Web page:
Horse riding safety
Horse riding is a unique way to experience many of the national parks in NSW. Riding opportunities vary from relatively flat open areas to steeper terrain with more challenging trails through remote areas. Careful preparation for your horse ride will help ensure a safe and enjoyable time for horses and riders.
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National parks such as Kosciuszko, Blue Mountains and Oxley Wild Rivers offer a range of riding opportunities. Choose your riding area carefully and consider hazards and situations your riding group may encounter. Consider the safety and presence of walkers, cyclists and in some locations, vehicles.
Follow this safety advice to help keep you and your riding group safe. More information can be found in the NPWS horse riding policy and code of practice for horse riding in parks.
Plan your ride
- Check the webpage of the national park you’re planning to visit to see if horse riding is permitted.
- Check whether your intended riding area is suitable for the experience level of horses and riders.
- Research your horse riding route and make sure that horses and riders are able to complete the distance and negotiate the terrain type.
- Ensure your horse is familiar with and accepting of the type of hazards they may encounter in national parks. This may include more challenging terrain, tracks and water crossings, wildlife, wild horse encounters as well cyclists, motorcyclists and campers.
- Check that all saddlery and horse riding equipment is in good working order and fits the horse properly.
- Check availability of parking places for your floats, trucks and other horse-related equipment like portable yards.
- Make sure you and your horse will have access to clean, fresh water along the route.
- Check the weather forecast and park alerts before setting out.
Consider your experience
If you are a first-time rider, or you and your horse are less experienced in remote and challenging locations, consider joining a commercial operator.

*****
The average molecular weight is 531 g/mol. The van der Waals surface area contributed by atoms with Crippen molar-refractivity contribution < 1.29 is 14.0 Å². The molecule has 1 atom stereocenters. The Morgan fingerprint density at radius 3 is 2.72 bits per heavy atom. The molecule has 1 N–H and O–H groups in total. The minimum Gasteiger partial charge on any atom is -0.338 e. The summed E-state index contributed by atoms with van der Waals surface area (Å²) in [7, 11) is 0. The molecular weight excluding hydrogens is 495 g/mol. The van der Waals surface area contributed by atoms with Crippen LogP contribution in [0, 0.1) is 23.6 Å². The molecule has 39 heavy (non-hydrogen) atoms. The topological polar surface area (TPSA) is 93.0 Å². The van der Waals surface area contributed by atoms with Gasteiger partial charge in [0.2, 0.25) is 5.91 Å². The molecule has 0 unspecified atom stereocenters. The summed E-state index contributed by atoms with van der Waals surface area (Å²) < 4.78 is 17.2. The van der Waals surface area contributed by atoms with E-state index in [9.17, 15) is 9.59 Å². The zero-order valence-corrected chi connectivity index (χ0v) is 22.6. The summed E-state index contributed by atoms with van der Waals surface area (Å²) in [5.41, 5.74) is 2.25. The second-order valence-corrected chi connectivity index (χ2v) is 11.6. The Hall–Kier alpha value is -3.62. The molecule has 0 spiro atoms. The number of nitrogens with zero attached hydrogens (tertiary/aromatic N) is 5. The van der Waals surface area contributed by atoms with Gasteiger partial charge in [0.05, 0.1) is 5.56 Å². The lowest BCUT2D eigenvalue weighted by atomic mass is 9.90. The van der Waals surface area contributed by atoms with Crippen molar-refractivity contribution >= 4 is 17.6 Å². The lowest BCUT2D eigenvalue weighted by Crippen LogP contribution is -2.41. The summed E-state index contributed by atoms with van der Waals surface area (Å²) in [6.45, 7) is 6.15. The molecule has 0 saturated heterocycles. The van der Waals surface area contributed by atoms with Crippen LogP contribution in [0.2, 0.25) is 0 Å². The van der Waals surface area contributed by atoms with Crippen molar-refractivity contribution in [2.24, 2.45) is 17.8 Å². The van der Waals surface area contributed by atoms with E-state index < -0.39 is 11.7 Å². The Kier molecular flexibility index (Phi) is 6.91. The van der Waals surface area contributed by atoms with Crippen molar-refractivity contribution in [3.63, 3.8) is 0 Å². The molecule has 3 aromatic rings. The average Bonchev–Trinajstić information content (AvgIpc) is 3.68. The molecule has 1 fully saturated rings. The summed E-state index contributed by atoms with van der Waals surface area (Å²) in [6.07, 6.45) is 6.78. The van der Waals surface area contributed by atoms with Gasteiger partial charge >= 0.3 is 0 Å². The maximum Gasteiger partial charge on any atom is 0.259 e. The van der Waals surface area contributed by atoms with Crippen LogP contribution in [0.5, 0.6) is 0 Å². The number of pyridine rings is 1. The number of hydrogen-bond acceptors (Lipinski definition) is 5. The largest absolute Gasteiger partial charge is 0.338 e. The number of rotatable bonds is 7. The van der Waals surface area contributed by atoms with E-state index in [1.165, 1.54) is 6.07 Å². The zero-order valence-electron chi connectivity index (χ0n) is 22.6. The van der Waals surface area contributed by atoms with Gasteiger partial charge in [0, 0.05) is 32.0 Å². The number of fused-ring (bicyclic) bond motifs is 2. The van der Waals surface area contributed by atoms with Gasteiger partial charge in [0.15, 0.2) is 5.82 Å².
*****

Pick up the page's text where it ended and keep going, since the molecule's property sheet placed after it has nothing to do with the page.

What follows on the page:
Give your route details to family and friends who are not riding with you. Tell them when you expect to return and let them know when you have returned. For longer trips, consider filling out a trip intention form.
- Never ride alone.
- Place the most experienced riders at the front and tail of a group.
- Ensure that less experienced riders are mounted on experienced and trusted horses to improve safety for horses and riders.
- Ride at the pace of the least experienced rider.
- Ride within your own abilities and your horse’s capabilities.
- You may encounter people who are unfamiliar with horses and who may be intimidated by them. Ride in single file at a walk past other park visitors.
- Be aware that bikes may approach rapidly and unannounced and can frighten less experienced horses and riders.
- If you are leading a horse riding group ensure that all riders are suitably mounted.
Stay on marked tracks
- Only ride on tracks marked for horse riding.
- Riders must give way to walkers in a shared zone.
- If riding on shared roads with vehicles, ride on the left-hand side with the flow of traffic.
- Riders slow down and move to the right in single file when over taking others.
- Riders going downhill give way to other trail users coming up.
What to wear
- We strongly recommend that all riders wear an Australian Standards approved riding helmet. Riders under 18 years of age must wear a helmet while riding in a park.
- Wear suitable riding boots with a low heel.
- Wear or take suitable clothing for all weather conditions.
- Wear sun protection (hat and long sleeves). At higher altitudes the UV can be quite high even when temperatures are moderate.
What to bring
- Drinking water and snacks for shorter rides.
- First aid kit for horses and riders.
- Your mobile phone or a satellite phone. Download the Emergency Plus app.
- In remote areas, carry a Personal Locator Beacon (PLB) because you might not have mobile phone reception.
- Emergency gear such as spare rope, halter, bridle, girth, stirrup leather as well as a torch or light.
- Wet weather gear. Be prepared for sudden weather changes especially at higher altitudes.
- On longer trips take a topographic map, compass, food for you and weed-free feed for your horses. For example, pellets, extruded feeds and some chaffs. Many national parks do not allow hay. Check the webpage of the national park you'll be visiting.
- Ensure each rider carries essentials such as water, food, spare clothing and emergency equipment in a backpack (not saddlebags) so it isn’t lost if a rider is separated from their horse.